Triple negative breast cancers (TNBCs) are defined as estrogen receptor (ER), progesterone receptor (PR), and human epidermal growth factor receptor-2 (HER2) negative. TNBCs, accounting for about 11-20% of invasive breast cancers, are more aggressive, have a poorer prognosis, and have few targeted treatment options, compared with hormone-sensitive breast cancers. A growing body of literature suggests post- diagnosis, lifestyle-related factors may impact overall breast cancer prognosis. However, little is known about the role of modifiable lifestyle-related factors in TNBC prognosis. To date, no prospective cohort study has investigated lifestyle-related factors that have been implicated in breast cancer prognosis overall, specifically in the prognosis of TNBC. This effort has not been feasible in the past due primarily to the need for data on post- diagnosis lifestyle factors and breast cancer outcomes in a large population of women with TNBC. The proposed study will overcome these limitations by using the resources of the After Breast Cancer Pooling Project (ABCPP), a collaborative project that includes four prospective cohorts of breast cancer survivors, for which we have successfully pooled and harmonized data on clinical characteristics and lifestyle factors. With the addition of two more ongoing cohort studies, we anticipate a total of approximately 1,550 women diagnosed with invasive TNBC recruited from the United States, the United Kingdom, and Shanghai, China. Our overall hypothesis is that the associations of lifestyle-related factors with breast cancer recurrence and mortality may differ for women with TNBC, as compared to women with ER+ breast cancer, depending on the underlying biological mechanisms for each lifestyle factor-breast cancer outcome association. To investigate this hypothesis, we propose to evaluate the associations of post-diagnosis body mass index, weight change, post-diagnosis recreational physical activity, and select dietary factors suggested to be associated with breast cancer prognosis overall (i.e., soy food intake, vegetable intake, alcohol consumption, and tea consumption) with recurrence, breast cancer-specific mortality, and total mortality among women (1) with TNBC and (2) with ER+ breast cancer. The proposed collaborative study, which will pool the resources of six prospective cohorts of breast cancer survivors, will be the first study that is sufficiently powered to investigate the effect of modifible lifestyle-related factors on TNBC prognosis. The findings of our study will lead to public health recommendations and guidelines appropriate for breast cancer survivors with TNBC, information critically needed, with the ultimate goal of reducing morbidity and mortality among breast cancer survivors. This study, building upon an existing collaborative pooling project and experienced research team, is cost-effective. Further, the proposed project will help sustain collaborative research efforts to promote future pooled analyses in the ABCPP.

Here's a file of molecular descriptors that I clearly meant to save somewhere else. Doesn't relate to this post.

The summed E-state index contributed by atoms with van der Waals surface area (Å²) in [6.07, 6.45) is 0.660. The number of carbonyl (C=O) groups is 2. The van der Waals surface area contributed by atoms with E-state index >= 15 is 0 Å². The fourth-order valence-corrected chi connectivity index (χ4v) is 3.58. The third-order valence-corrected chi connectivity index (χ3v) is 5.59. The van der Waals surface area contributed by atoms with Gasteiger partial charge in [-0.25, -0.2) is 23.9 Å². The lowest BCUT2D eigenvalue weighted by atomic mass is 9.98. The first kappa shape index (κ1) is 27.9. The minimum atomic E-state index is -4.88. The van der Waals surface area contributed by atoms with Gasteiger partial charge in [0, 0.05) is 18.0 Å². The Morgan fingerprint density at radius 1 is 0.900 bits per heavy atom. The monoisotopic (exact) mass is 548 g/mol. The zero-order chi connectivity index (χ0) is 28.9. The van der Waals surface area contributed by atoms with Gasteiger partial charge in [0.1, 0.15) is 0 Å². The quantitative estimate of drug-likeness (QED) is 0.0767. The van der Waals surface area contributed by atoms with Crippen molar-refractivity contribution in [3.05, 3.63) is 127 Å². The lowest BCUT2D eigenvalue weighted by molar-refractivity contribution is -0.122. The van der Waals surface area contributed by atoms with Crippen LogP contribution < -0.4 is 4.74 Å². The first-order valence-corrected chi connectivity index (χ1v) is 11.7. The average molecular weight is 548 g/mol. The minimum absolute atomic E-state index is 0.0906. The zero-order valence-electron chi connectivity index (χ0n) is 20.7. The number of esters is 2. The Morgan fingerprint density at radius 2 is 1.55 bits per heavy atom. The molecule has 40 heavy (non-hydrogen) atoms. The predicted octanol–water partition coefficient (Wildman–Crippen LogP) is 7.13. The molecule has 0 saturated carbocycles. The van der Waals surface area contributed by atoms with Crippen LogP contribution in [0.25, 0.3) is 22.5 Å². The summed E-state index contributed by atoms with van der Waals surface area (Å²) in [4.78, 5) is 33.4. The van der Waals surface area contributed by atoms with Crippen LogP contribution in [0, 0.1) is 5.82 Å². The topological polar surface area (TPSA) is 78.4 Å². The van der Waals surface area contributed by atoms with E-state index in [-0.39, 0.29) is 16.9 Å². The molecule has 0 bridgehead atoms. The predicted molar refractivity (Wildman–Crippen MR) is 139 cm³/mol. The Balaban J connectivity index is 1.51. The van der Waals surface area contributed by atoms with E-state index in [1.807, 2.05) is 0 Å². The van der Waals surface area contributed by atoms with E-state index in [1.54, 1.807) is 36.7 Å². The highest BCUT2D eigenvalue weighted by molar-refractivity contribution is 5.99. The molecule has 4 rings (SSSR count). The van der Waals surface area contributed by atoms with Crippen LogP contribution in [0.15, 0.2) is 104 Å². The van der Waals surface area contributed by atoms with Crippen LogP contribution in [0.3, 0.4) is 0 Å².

Women diagnosed with triple negative breast cancer have poor prognosis and limited targeted therapeutic options;hence, understanding the role of modifiable lifestyle-related factors in TNBC prognosis is of critical importance. The proposed study, which pools the resources of six large and well-designed prospective cohorts, will provide data that can lead to public health recommendations and guidelines appropriate for breast cancer survivors with TNBC, information critically needed, with the ultimate goal of reducing morbidity and mortality among breast cancer survivors.